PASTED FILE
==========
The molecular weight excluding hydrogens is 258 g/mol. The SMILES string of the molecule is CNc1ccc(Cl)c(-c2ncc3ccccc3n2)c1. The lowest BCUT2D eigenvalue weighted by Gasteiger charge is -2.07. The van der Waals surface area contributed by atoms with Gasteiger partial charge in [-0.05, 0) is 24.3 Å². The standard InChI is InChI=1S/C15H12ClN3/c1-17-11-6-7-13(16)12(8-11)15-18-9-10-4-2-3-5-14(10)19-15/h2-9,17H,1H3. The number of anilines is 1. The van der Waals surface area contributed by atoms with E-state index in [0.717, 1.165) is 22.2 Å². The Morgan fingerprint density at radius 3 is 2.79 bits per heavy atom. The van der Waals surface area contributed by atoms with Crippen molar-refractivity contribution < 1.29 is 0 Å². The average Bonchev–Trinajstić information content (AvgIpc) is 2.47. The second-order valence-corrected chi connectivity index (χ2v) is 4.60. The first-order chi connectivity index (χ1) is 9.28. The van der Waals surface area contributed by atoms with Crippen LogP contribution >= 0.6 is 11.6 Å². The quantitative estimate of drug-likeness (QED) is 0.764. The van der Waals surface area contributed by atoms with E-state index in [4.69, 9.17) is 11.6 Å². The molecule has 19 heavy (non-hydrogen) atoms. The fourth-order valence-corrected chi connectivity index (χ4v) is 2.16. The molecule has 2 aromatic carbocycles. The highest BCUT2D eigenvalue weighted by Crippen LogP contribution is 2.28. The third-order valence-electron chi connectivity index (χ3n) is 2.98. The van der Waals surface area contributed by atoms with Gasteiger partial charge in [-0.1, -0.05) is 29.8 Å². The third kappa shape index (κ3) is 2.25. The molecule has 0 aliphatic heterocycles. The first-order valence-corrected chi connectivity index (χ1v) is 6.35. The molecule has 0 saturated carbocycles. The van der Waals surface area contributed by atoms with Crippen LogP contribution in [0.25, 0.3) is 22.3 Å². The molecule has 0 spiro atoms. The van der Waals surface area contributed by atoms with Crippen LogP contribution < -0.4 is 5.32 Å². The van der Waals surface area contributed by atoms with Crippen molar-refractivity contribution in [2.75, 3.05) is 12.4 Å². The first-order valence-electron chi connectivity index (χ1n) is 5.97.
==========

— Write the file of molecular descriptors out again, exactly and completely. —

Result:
The molecular weight excluding hydrogens is 258 g/mol. The SMILES string of the molecule is CNc1ccc(Cl)c(-c2ncc3ccccc3n2)c1. The lowest BCUT2D eigenvalue weighted by Gasteiger charge is -2.07. The van der Waals surface area contributed by atoms with Gasteiger partial charge in [-0.05, 0) is 24.3 Å². The standard InChI is InChI=1S/C15H12ClN3/c1-17-11-6-7-13(16)12(8-11)15-18-9-10-4-2-3-5-14(10)19-15/h2-9,17H,1H3. The number of anilines is 1. The van der Waals surface area contributed by atoms with E-state index in [0.717, 1.165) is 22.2 Å². The Morgan fingerprint density at radius 3 is 2.79 bits per heavy atom. The van der Waals surface area contributed by atoms with Crippen molar-refractivity contribution < 1.29 is 0 Å². The average Bonchev–Trinajstić information content (AvgIpc) is 2.47. The second-order valence-corrected chi connectivity index (χ2v) is 4.60. The first-order chi connectivity index (χ1) is 9.28. The van der Waals surface area contributed by atoms with Crippen LogP contribution >= 0.6 is 11.6 Å². The quantitative estimate of drug-likeness (QED) is 0.764. The van der Waals surface area contributed by atoms with E-state index in [4.69, 9.17) is 11.6 Å². The molecule has 19 heavy (non-hydrogen) atoms. The fourth-order valence-corrected chi connectivity index (χ4v) is 2.16. The molecule has 2 aromatic carbocycles. The highest BCUT2D eigenvalue weighted by Crippen LogP contribution is 2.28. The third-order valence-electron chi connectivity index (χ3n) is 2.98. The van der Waals surface area contributed by atoms with Gasteiger partial charge in [-0.1, -0.05) is 29.8 Å². The third kappa shape index (κ3) is 2.25. The molecule has 0 aliphatic heterocycles. The first-order valence-corrected chi connectivity index (χ1v) is 6.35. The molecule has 0 saturated carbocycles. The van der Waals surface area contributed by atoms with Crippen LogP contribution in [0.25, 0.3) is 22.3 Å². The molecule has 0 spiro atoms. The van der Waals surface area contributed by atoms with Crippen LogP contribution < -0.4 is 5.32 Å². The van der Waals surface area contributed by atoms with Crippen molar-refractivity contribution in [2.75, 3.05) is 12.4 Å². The first-order valence-electron chi connectivity index (χ1n) is 5.97.